The idea of slipping sensors and controls into clothing isn't exactly new — you'll read stories about it every now and then. Connected workout clothes for monitoring your heart rate or other vitals without having to wear a wristband or chest strap. Or maybe you're just talking a hoodie with built-in Bluetooth. Whatever.
Google's Project Jacquard takes things to a new level, basically turning your clothing into a touchpad.
Google's ATAP — Advanced Technology And Projects — is the force behind the likes of Project Tango and Project Ara — has been showing off its latest endeavors this week at Google I/O, including the new Project Soli, which uses a miniature radar to track hand movements. And Project Jacquard fits right in that same sort of future tech, building touch-capable sensors into fabric.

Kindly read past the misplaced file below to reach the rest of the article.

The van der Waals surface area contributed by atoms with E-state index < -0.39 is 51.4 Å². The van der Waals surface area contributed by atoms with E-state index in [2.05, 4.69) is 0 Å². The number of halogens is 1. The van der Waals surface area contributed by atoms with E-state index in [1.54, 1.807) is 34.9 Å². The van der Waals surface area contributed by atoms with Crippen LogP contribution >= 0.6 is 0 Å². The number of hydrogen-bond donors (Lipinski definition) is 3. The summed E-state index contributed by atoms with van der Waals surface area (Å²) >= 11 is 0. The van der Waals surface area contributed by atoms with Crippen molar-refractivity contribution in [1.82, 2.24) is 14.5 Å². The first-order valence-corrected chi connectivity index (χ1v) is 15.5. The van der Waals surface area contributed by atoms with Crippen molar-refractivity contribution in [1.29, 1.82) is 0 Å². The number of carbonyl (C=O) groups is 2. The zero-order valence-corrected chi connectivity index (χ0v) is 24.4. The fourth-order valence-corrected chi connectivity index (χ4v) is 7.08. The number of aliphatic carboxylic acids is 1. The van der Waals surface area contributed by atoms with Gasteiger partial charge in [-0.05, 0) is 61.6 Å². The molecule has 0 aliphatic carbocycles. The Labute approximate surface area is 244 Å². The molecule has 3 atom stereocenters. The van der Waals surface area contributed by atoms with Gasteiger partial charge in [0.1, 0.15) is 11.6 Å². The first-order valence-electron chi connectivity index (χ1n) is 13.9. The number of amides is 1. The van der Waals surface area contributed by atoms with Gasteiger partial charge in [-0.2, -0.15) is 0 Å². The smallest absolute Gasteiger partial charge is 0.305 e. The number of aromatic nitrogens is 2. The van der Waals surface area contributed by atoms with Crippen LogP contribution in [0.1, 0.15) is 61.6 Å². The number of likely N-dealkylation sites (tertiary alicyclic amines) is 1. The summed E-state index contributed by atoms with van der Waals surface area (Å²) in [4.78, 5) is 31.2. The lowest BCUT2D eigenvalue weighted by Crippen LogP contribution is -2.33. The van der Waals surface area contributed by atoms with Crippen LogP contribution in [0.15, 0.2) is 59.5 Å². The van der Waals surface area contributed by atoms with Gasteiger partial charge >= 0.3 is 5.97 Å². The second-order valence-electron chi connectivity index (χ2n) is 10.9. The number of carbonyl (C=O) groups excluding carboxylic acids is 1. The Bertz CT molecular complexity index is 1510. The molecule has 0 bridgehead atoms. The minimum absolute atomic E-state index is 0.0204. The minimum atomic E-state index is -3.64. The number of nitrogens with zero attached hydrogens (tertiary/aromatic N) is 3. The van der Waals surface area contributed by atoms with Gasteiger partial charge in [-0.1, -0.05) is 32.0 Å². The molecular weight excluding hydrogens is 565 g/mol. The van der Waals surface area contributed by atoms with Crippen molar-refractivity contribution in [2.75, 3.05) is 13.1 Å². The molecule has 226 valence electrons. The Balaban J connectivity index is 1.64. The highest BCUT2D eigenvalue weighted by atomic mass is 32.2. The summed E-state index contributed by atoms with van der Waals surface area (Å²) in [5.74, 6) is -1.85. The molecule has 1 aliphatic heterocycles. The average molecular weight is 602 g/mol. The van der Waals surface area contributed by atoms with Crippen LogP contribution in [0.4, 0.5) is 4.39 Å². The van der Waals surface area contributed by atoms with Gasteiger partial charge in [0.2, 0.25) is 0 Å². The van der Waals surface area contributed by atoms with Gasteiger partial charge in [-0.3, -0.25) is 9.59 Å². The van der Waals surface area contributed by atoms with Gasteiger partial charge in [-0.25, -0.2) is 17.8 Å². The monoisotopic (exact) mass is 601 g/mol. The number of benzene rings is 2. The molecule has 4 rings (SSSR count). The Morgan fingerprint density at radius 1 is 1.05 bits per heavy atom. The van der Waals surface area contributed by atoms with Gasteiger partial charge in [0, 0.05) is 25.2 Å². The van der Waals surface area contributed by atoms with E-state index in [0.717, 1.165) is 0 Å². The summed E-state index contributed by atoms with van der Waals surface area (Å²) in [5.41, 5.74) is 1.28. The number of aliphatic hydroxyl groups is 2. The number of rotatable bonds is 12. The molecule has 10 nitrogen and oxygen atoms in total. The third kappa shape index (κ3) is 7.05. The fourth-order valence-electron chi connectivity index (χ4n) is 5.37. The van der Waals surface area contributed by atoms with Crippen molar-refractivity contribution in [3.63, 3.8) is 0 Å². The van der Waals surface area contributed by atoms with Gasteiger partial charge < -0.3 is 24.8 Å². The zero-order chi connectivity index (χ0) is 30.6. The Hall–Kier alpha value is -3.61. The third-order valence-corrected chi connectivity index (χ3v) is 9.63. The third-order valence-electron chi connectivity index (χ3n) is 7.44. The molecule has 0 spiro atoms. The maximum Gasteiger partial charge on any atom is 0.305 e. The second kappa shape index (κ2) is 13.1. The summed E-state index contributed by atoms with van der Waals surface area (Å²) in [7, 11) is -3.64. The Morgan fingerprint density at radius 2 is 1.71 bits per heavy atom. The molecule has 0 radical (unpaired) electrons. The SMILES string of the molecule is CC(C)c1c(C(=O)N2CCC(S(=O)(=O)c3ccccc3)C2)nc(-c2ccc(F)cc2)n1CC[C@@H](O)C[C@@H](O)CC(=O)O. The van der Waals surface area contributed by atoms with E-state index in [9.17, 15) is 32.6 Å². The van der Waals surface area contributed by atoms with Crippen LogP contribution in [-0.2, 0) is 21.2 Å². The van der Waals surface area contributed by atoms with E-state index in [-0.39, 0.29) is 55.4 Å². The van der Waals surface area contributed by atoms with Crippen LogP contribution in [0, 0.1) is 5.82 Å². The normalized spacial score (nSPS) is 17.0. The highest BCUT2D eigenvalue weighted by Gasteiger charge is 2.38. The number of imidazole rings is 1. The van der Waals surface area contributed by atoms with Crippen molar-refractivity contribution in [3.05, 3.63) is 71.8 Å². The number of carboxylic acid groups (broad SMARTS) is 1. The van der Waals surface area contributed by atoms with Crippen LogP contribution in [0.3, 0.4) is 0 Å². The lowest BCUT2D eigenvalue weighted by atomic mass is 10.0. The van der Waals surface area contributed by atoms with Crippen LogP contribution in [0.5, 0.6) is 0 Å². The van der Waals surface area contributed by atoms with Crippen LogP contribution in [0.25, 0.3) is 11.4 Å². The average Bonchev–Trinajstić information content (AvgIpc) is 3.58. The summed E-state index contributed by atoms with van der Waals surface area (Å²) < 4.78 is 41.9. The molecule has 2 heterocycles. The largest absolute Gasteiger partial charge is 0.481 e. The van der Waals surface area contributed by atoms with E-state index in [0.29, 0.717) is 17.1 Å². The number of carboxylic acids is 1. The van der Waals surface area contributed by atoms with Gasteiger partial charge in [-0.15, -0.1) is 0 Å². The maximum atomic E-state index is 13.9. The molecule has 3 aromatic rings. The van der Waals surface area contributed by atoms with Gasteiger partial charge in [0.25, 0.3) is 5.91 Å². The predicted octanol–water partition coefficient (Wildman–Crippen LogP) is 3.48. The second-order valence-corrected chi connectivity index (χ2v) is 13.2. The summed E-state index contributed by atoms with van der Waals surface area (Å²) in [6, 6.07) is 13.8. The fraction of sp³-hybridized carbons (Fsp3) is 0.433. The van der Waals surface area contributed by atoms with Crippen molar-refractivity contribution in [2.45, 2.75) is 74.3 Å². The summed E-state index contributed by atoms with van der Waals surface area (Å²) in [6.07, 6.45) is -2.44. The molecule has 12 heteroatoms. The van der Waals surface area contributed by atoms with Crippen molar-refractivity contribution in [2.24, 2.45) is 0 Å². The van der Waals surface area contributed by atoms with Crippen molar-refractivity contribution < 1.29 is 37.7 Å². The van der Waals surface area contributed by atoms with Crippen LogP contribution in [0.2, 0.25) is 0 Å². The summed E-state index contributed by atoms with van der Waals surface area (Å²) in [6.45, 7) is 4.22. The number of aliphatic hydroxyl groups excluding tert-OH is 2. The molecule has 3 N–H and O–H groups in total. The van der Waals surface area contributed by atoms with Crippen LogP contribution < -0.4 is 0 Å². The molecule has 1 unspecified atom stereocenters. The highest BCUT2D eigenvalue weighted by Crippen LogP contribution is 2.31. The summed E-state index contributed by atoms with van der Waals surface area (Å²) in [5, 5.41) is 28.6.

The demos at Google I/O include swiping on fabric to control some Philips Hue smart lights. A tap turns them on or off. A swipe up or down increases or decreases the brightness. Swipe horizontally to change the color. Never mind the application, it's the idea that's impressive. As is the response time, basically the same as if you swiped on a traditional touchpad on a phone, or maybe more like the trackpad on a laptop computer.